Environmental Justice Berlin 2013

The Four Integrated Multiple-load Maps

Environmental justice needs to be approached as a multi-dimensional topic; an integrated analysis and an integrative representation of different environmental loads but also of the socio-spatial distribution of environmental resources are required.

As a result of the two-step environmental justice monitoring, the following (integrated multiple-load maps have been developed:

  1. “Integrated multiple-load map environment”,
    it shows the four environment-related multiple loads (core indicators air, noise, thermal load and availability of green spaces);
  2. “Integrated multiple-load map environment and social issues”,
    it extends the first map by the fifth core indicator social issues (cf. Fig. 9),
  3. “Integrated multiple-load map – thematic”,
    this map qualitatively illustrates the type of environmental load in the individual planning areas of the city (cf. Fig. 10);
  4. “Berlin environmental justice map 2014/15”,
    besides the five core indicators, this map also illustrates the particularly high health risk and the affectedness (number of inhabitants in the planning areas).

Results in a city-wide comparison

The evaluation shows: Environmental justice is distributed quite unequally in the city area. Thus, the data acquisition and analysis as well as the measures to be derived from them need to be urgently substantiated. Also, the strong dependency between the social index and the environmental factors under consideration becomes evident:

Core indicator

The correlation of this multiple load of the environmental variables with the social index indicates the connection, that is, the degree of environmental(in)justice, in Berlin.

Thus, the planning areas with two-, three- or even fourfold environmental load show a significantly higher share of low and very low index values. By contrast, PLAs without environmental load are predominantly characterised by very high/high index values.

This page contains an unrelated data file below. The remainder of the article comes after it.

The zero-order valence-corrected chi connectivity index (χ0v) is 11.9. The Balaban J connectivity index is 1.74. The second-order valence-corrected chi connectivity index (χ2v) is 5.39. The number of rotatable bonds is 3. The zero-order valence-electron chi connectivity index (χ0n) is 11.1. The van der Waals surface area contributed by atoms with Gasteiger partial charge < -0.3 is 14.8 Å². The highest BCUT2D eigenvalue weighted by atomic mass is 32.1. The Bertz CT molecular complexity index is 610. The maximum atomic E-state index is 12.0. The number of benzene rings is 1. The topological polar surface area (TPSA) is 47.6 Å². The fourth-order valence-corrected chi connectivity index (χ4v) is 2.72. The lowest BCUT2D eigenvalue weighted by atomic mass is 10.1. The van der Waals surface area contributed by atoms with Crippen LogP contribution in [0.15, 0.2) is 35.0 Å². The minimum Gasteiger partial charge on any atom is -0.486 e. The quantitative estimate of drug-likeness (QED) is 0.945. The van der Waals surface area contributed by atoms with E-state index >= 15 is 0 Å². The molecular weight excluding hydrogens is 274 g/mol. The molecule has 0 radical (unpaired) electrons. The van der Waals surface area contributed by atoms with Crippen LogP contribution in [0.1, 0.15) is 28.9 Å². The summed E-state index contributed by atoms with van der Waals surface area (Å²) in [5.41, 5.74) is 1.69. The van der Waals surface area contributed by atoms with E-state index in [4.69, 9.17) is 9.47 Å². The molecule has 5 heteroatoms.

Focus area inner city

The analysis of the spatial distribution of environmental justice shows a significant concentration in the inner-city area of Berlin, for example a high multiple load from environmental factors, which coincide with a low social status in the northern part of the borough Friedrichshain-Kreuzberg, in Wedding, the southern part of the borough Reinickendorf, and in northern Neukölln. By contrast, a very low/low environmental load and a very high/high social status can predominantly be found in the suburbs.

Upon a closer look at the numbers, especially in the focus area inner city, the following situation presents itself:

  • In the extended inner city area, there are around 1.58 million inhabitants in total. Of the population affected by the individual core indicators, around 200,000 (12.7%) are affected by a high noise load, around 730,000 (46.2%) by high air pollution, 870,000 (55.1%) by low availability of green spaces and around 1.45 million (91.8%) inhabitants by a high bioclimatic load.
  • The focus area is also disproportionally represented with respect to the number of planning areas with multiple load. 1 PLA with a fivefold load (out of 3 in total) is located here, 11 out of 17 with a fourfold load and 59 out of 71 with a 3-fold load.
  • As for the affectedness of the inhabitants, the disproportionate load is also reflected in the individual indicators. Out of the 173 PLAs in the “priority area for air purity”, 29 (6.5% of all Berlin PLAs) are affected by a high/very high noise load, 85 (19.0%) by air pollution, 81 (18.1%) by low availability of green spaces, 152 (43.0%) by thermal load and 42 (9.4%) by a difficult social structure. Out of the 173 PLAs within the inner-city area, 64 (37.0% of the inner-city PLAs) have a predominantly (meaning more than 66% of the postal addresses) simple residential character, out of which 10 (5.8%) are additionally affected by a very high noise load and/or air pollution.

Borough-level evaluation

According to the above, a consideration at the borough level shows – not surprisingly – a severe inequality regarding the distribution of the multiple load.

With respect to the proportions of affectedness of the inhabitants, the Mitte borough has the highest load. At least 50% of the inhabitants are affected by at least a threefold load. Tempelhof-Schöneberg, Neukölln and Charlottenburg-Wilmersdorf are further boroughs with a relatively high share of affected population. By contrast, Treptow-Köpenick and Steglitz-Zehlendorf are the boroughs with the lowest percentage of inhabitants affected by multiple loads.

It also becomes evident that the affectedness varies significantly within the boroughs. The inner-city, densely developed districts (e.g. northern Neukölln) are almost always disadvantaged with respect to the more open areas.

In the Berlin suburbs where some Wilhelminian dense structures or large estates (whether east or west) are present (e.g. Spandau and Marzahn), higher categories of load are also regularly found.

Borough-level comparison of results

Across boroughs:

Fig. 8: Share of inhabitants per borough of the multiple load categories in %

Fig. 8: Share of inhabitants per borough of the multiple load categories in %

Fig. 9: Share of the multiple load categories of the planning areas per borough, in absolute numbers

Fig. 9: Share of the multiple load categories of the planning areas per borough, in absolute numbers